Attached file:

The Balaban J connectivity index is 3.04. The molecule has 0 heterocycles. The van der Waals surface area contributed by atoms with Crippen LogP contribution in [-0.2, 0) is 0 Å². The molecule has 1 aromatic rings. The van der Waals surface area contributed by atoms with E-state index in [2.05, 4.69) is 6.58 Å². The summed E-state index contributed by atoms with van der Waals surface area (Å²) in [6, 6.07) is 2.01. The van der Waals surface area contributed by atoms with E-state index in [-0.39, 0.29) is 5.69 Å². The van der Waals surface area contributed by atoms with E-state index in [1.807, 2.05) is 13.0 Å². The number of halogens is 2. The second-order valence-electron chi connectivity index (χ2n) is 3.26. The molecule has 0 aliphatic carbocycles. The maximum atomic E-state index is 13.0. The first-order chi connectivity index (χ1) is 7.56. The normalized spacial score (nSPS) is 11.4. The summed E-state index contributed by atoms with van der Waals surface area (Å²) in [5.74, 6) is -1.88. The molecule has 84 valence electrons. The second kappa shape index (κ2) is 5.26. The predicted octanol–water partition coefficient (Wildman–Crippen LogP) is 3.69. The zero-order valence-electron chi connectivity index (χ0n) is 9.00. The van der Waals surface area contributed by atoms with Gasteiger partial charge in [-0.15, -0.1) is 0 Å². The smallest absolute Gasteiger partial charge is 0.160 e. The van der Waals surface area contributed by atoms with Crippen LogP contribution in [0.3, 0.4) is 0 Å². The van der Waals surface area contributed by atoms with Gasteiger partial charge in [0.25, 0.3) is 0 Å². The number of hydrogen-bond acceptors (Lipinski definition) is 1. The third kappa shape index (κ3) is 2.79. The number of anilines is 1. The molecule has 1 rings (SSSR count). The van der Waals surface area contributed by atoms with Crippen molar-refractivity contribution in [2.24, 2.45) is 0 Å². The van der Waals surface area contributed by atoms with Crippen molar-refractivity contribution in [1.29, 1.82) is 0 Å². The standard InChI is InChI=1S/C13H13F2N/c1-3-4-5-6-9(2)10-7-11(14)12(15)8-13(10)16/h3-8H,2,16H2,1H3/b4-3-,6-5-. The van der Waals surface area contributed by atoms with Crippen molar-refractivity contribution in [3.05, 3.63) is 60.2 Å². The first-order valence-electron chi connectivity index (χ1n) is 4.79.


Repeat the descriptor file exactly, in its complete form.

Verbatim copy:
The Balaban J connectivity index is 3.04. The molecule has 0 heterocycles. The van der Waals surface area contributed by atoms with Crippen LogP contribution in [-0.2, 0) is 0 Å². The molecule has 1 aromatic rings. The van der Waals surface area contributed by atoms with E-state index in [2.05, 4.69) is 6.58 Å². The summed E-state index contributed by atoms with van der Waals surface area (Å²) in [6, 6.07) is 2.01. The van der Waals surface area contributed by atoms with E-state index in [-0.39, 0.29) is 5.69 Å². The van der Waals surface area contributed by atoms with E-state index in [1.807, 2.05) is 13.0 Å². The number of halogens is 2. The second-order valence-electron chi connectivity index (χ2n) is 3.26. The molecule has 0 aliphatic carbocycles. The maximum atomic E-state index is 13.0. The first-order chi connectivity index (χ1) is 7.56. The normalized spacial score (nSPS) is 11.4. The summed E-state index contributed by atoms with van der Waals surface area (Å²) in [5.74, 6) is -1.88. The molecule has 84 valence electrons. The second kappa shape index (κ2) is 5.26. The predicted octanol–water partition coefficient (Wildman–Crippen LogP) is 3.69. The zero-order valence-electron chi connectivity index (χ0n) is 9.00. The van der Waals surface area contributed by atoms with Gasteiger partial charge in [-0.15, -0.1) is 0 Å². The smallest absolute Gasteiger partial charge is 0.160 e. The van der Waals surface area contributed by atoms with Crippen LogP contribution in [0.3, 0.4) is 0 Å². The van der Waals surface area contributed by atoms with Gasteiger partial charge in [0.25, 0.3) is 0 Å². The number of hydrogen-bond acceptors (Lipinski definition) is 1. The third kappa shape index (κ3) is 2.79. The number of anilines is 1. The molecule has 1 rings (SSSR count). The van der Waals surface area contributed by atoms with Crippen molar-refractivity contribution in [2.24, 2.45) is 0 Å². The van der Waals surface area contributed by atoms with Crippen molar-refractivity contribution in [1.29, 1.82) is 0 Å². The standard InChI is InChI=1S/C13H13F2N/c1-3-4-5-6-9(2)10-7-11(14)12(15)8-13(10)16/h3-8H,2,16H2,1H3/b4-3-,6-5-. The van der Waals surface area contributed by atoms with Crippen molar-refractivity contribution in [3.05, 3.63) is 60.2 Å². The first-order valence-electron chi connectivity index (χ1n) is 4.79.